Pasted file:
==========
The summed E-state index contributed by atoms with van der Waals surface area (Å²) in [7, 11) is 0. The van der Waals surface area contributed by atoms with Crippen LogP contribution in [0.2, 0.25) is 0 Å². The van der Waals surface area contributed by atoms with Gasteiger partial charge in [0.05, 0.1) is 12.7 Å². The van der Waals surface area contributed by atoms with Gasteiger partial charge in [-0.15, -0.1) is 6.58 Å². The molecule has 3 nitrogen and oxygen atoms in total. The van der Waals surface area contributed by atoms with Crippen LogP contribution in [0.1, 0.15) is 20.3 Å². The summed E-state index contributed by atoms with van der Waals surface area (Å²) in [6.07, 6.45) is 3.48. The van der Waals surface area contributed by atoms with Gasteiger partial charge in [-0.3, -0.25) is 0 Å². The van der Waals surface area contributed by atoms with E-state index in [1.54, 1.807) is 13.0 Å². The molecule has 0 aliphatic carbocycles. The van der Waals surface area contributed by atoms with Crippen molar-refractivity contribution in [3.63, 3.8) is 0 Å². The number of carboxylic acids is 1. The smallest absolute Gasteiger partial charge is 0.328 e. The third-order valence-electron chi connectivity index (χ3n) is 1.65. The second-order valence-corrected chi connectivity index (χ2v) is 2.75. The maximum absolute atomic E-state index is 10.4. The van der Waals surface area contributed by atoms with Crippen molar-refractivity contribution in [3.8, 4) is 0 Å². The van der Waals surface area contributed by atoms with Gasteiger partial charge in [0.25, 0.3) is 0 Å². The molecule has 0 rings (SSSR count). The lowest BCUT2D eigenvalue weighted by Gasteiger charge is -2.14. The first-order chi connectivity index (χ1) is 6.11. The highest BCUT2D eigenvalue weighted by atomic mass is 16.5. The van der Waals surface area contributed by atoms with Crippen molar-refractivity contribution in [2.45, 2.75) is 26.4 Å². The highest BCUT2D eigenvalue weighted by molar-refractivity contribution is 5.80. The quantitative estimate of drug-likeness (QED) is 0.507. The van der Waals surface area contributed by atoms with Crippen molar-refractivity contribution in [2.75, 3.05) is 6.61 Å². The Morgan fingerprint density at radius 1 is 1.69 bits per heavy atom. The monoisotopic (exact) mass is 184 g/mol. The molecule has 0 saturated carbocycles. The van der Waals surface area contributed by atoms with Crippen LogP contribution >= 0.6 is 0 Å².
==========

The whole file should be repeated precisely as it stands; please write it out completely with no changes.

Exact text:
The summed E-state index contributed by atoms with van der Waals surface area (Å²) in [7, 11) is 0. The van der Waals surface area contributed by atoms with Crippen LogP contribution in [0.2, 0.25) is 0 Å². The van der Waals surface area contributed by atoms with Gasteiger partial charge in [0.05, 0.1) is 12.7 Å². The van der Waals surface area contributed by atoms with Gasteiger partial charge in [-0.15, -0.1) is 6.58 Å². The molecule has 3 nitrogen and oxygen atoms in total. The van der Waals surface area contributed by atoms with Crippen LogP contribution in [0.1, 0.15) is 20.3 Å². The summed E-state index contributed by atoms with van der Waals surface area (Å²) in [6.07, 6.45) is 3.48. The van der Waals surface area contributed by atoms with Gasteiger partial charge in [-0.3, -0.25) is 0 Å². The van der Waals surface area contributed by atoms with E-state index in [1.54, 1.807) is 13.0 Å². The molecule has 0 aliphatic carbocycles. The van der Waals surface area contributed by atoms with Crippen molar-refractivity contribution in [3.63, 3.8) is 0 Å². The number of carboxylic acids is 1. The smallest absolute Gasteiger partial charge is 0.328 e. The third-order valence-electron chi connectivity index (χ3n) is 1.65. The second-order valence-corrected chi connectivity index (χ2v) is 2.75. The maximum absolute atomic E-state index is 10.4. The van der Waals surface area contributed by atoms with Crippen molar-refractivity contribution in [3.8, 4) is 0 Å². The van der Waals surface area contributed by atoms with Gasteiger partial charge in [0.25, 0.3) is 0 Å². The molecule has 0 rings (SSSR count). The lowest BCUT2D eigenvalue weighted by Gasteiger charge is -2.14. The first-order chi connectivity index (χ1) is 6.11. The highest BCUT2D eigenvalue weighted by atomic mass is 16.5. The van der Waals surface area contributed by atoms with Crippen molar-refractivity contribution in [2.45, 2.75) is 26.4 Å². The highest BCUT2D eigenvalue weighted by molar-refractivity contribution is 5.80. The quantitative estimate of drug-likeness (QED) is 0.507. The van der Waals surface area contributed by atoms with Crippen molar-refractivity contribution in [2.75, 3.05) is 6.61 Å². The Morgan fingerprint density at radius 1 is 1.69 bits per heavy atom. The monoisotopic (exact) mass is 184 g/mol. The molecule has 0 saturated carbocycles. The van der Waals surface area contributed by atoms with Crippen LogP contribution >= 0.6 is 0 Å².